Twitter is targeting the Middle East and North Africa in a big way. The social network has reportedly opened commercial operations in the UAE after its user base in the region more than tripled over the past year.
According to The National, the social network will work with Egyptian-based ad agency Connect Ads to punt its sales products across the region.
“It is one of our fastest-growing regions,” said Twitter vice president of internal operations Shailesh Rao. “Twitter is used when events in the real world spark conversations online, be it unplanned events, natural disasters, politics or TV shows.”
While the precise details of the deal are not yet known, it is believed that Connect Ads will lead sales of promoted tweets, promoted accounts and promoted trends in the region. These products will be available for people to purchase in Egypt, the UAE, Saudi Arabia, Kuwait and Pakistan. Previously Twitter’s advertising products were only available in the US, UK, Japan and Latin America.
The likes of Pepsi, Dubai’s Atlantis Hotel, Saudi Arabian telecoms company Mobily and Dubai Calendar have reportedly all signed up to get themselves promoted on Twitter.
Twitter’s decision to roll out commercial operations in the region makes sense. In the wake of the Arab Spring, which saw regime changes in the likes Egypt, Libya, and Tunisia, Arabic exploded as a language on the social network.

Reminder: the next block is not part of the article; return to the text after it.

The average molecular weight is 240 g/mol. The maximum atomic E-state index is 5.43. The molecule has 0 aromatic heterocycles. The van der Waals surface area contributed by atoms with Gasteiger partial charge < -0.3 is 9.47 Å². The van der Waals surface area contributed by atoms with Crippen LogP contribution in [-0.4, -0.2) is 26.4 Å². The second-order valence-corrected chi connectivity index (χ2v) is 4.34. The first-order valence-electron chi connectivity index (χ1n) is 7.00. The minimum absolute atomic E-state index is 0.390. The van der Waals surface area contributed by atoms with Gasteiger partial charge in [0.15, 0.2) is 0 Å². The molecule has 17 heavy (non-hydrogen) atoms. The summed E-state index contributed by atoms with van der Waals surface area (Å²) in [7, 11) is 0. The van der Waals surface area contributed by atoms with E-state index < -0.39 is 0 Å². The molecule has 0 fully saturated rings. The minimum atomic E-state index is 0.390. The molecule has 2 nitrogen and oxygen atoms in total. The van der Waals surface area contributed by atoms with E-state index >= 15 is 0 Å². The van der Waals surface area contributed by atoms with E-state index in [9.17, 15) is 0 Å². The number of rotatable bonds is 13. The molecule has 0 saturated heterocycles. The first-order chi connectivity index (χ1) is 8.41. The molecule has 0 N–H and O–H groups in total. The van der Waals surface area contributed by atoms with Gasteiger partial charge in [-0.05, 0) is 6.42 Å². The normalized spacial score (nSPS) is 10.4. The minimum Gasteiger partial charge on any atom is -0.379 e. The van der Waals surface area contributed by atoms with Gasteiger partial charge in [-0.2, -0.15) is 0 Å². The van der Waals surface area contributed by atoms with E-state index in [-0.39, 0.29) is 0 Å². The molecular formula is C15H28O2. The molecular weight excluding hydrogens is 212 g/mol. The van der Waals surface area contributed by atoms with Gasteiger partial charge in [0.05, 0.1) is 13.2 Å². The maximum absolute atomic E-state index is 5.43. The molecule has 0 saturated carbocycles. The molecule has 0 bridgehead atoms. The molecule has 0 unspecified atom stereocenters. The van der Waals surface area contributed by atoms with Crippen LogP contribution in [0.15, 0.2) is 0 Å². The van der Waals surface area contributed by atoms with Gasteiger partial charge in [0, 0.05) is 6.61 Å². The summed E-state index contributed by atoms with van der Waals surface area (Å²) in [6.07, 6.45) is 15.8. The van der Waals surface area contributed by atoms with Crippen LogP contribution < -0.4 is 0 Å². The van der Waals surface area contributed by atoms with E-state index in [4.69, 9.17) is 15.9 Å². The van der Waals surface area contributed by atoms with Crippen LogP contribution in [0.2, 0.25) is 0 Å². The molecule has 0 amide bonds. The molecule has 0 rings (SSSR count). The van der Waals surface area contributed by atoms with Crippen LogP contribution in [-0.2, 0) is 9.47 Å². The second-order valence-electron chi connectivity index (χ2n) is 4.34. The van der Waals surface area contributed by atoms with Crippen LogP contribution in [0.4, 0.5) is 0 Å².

The 2012 Arab Social Media Report estimates that there are just over two-million Twitter users across the Arab region, sending out nearly six-million tweets a day. While Twitter has been highly politicised in the region, those numbers do suggest a captive and engaged audience that could be receptive to advertising done in the right way.
Deloitte’s Arab Media Outlook only strengthens the case for advertising in the region with its report that digital accounted for four percent of all advertising in the Middle East-North Africa (MENA) region in 2011 and is set to grow 35% over the next three years to US$580-million by 2015.
Twitter’s decision to move into new markets is also a sign that its advertising products are working. The company, long derided having no serious business model, is set to generate US$1-billion in revenue by next year. That kind of revenue will be a serious help when it finally goes public in the same year.